train to take pain???

Hang on........isnt the whole point of martial Arts to stop getting into situations where your gonna be really hurt. Whats the point of hitting yourself and learning how to take pain when you can just do full contact sparring and at least practise techniques at the same time!
I injured my left middle knuckle while training on gravel bag. Now it looks bigger than the one on my right hand. But it is not the bone has grown bigger. Rather the scar tissue growing around the knuckle, makes it look bigger.
Originally posted by kenposcum

Well, one of my colleagues is a doctor, and he said that everytime you punch something, little itty bitty hairline fractures appear in the bone of the knuckle. After time, calcium forms over these fractures (reinforcing the conditioned area) and giving the practioner those knobby karate knuckles. For example, look at pictures of Bruce Lee's or Mas Oyama's knuckles. Were they big and nasty-looking? Did both of those men condition their fists? Aye!
Furthermore, bone is stronger than pretty much any rock, pound for pound. The fibrous insides of the bone provide phenomenal structural support...when a bone is broken, it tends to be a result of leverage working against the bone as opposed to structural failure of the bone itself.
And when said bone does heal, there's a calcium lump over where the bone broke, making the bone stronger.
Read any Anatomy and Physiology textbook, it'll tell you pretty much the same stuff, only in more high falutin language. Now, is that enough medical proof for you?:asian:

Your colleague needs to go back to medical school. True..."little itty bitty" hairline fractures occur (Is that the medical term?), called micro-fractures. They do *not* however make bone stronger. Bone is also not stronger then rock. The *structural* integrity of bone is phenominal...IF the structure is behind it. A bone itself, by itself, doesn't have much take alone. Take a bone...hit a rock...which one breaks?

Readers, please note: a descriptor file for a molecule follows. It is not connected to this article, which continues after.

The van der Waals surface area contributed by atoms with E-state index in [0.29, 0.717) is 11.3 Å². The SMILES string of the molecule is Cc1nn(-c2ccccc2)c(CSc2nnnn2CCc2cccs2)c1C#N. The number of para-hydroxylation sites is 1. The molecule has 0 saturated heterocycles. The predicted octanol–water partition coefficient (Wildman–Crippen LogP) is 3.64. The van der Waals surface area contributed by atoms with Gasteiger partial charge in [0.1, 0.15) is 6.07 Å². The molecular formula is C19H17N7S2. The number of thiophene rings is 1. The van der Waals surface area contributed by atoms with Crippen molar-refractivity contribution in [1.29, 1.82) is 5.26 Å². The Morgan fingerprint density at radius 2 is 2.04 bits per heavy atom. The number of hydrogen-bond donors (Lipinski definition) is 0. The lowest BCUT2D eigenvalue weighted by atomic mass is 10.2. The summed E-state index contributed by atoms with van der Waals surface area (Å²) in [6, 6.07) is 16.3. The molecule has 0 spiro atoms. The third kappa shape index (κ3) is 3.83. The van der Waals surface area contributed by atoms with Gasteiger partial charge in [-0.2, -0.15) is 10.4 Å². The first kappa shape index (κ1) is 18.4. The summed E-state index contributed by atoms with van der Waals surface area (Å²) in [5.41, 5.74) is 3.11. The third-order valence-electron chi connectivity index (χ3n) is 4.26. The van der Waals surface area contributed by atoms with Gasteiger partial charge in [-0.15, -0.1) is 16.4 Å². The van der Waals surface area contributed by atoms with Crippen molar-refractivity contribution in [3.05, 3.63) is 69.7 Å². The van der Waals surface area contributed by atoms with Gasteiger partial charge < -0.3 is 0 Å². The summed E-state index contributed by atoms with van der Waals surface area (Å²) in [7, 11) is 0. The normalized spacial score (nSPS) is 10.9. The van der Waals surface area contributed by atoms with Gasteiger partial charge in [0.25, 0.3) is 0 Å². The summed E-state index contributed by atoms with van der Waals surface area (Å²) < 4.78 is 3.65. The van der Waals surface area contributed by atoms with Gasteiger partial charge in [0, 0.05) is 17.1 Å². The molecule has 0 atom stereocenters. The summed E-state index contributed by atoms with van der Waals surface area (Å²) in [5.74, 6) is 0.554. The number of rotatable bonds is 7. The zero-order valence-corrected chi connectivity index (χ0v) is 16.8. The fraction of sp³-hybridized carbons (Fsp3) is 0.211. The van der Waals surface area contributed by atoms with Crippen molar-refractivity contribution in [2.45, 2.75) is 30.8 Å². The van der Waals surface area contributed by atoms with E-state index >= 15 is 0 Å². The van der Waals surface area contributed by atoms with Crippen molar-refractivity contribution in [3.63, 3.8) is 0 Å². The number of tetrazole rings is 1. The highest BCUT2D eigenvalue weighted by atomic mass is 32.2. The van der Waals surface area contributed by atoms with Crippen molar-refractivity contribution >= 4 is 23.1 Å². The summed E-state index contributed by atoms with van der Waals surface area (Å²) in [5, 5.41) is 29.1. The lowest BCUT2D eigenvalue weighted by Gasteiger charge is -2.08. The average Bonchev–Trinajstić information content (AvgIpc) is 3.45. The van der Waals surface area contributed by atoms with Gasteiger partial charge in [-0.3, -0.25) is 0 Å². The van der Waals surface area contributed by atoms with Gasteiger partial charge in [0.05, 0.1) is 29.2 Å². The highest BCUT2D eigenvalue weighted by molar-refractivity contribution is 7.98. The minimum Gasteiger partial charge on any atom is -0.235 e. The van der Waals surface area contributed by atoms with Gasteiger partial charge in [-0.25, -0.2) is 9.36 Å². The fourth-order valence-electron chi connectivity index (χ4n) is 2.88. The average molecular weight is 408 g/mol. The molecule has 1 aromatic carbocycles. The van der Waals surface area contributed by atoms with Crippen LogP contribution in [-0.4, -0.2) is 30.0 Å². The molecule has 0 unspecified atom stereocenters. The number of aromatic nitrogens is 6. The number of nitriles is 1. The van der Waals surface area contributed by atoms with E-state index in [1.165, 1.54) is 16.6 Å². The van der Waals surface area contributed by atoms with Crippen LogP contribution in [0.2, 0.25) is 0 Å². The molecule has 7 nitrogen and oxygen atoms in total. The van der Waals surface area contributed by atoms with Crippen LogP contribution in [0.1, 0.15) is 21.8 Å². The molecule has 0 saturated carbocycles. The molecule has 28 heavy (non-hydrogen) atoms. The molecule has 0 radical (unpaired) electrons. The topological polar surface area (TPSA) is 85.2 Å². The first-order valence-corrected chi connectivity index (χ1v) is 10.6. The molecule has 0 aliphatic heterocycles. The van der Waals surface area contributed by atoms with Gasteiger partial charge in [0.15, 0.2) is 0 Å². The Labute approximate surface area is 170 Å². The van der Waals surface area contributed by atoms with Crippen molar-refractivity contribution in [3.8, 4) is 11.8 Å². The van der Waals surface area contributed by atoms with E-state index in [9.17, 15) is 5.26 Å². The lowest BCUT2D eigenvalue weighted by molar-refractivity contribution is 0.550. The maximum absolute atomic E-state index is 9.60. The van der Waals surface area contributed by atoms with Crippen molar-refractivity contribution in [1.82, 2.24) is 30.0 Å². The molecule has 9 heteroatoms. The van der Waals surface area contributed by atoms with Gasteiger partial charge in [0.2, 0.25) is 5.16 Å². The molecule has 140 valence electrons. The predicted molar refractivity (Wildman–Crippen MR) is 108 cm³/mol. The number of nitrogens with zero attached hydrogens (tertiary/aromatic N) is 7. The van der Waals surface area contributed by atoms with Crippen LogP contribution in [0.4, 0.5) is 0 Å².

The calcium deposits are the body's attempt to seal up the gaps that have been created in the fibers of bone...not to make it stronger. I've read many anatomy and physiology textbooks and have never read any provable types of claims, though I have heard such things from the mouths of people who wanted it to be true to validate them beating up their bodies.
Well, striking does deaden the nerves. Especially in muay thai, the first few days will pretty much bang and bruise up your shins. After a few months, they'll be one of your best tools.
i wouldnt recommend it. you will only damage yourself more and perhaps cause permenent damage to yourself.
I think training to "take" pain may be, in the end, self-defeating. However, I think you should train in such a way that being hit is not such a shock to the system which will allow you to continue and survive the attack.
Originally posted by 928Porsche

I think training to "take" pain may be, in the end, self-defeating. However, I think you should train in such a way that being hit is not such a shock to the system which will allow you to continue and survive the attack.

I would have to agree completely. Your training in MA while teaching your body to endure more, is focused on saving yourself from pain or injury. To put your self through pain even in the name of training, doesn't reach the true goal of MA. Which is to protect yourself from pain.

I think more devistating blows don't come from people who hit the torso region.

Yes, you can get a knockout with a kick to the midsection but it usually doesn't happen that often.

I'm saying that most people get hit in the neck/jaw. So if you want to do some training, train by getting hit in the jaw and not the midsection.
But why oh why do so many masters and texts implore us to condition our bodily weapons? I think it's a really good idea, one that works.
As Kenpo great Steve LaBounty said, "You can't become a good fighter without getting a few dents in your body." Where those dents come from, I suppose, is your business...I'd also like to say that I strongly agree with getting those shocks (and dents) from a training partner during heavy contact sparring is the best way to go for combat efficacy. Hey, "Boards...don't hit back!"
Well, I think bashing oneself is legitimate, if one takes care not to go too fast too quick and damage oneself.:asian:

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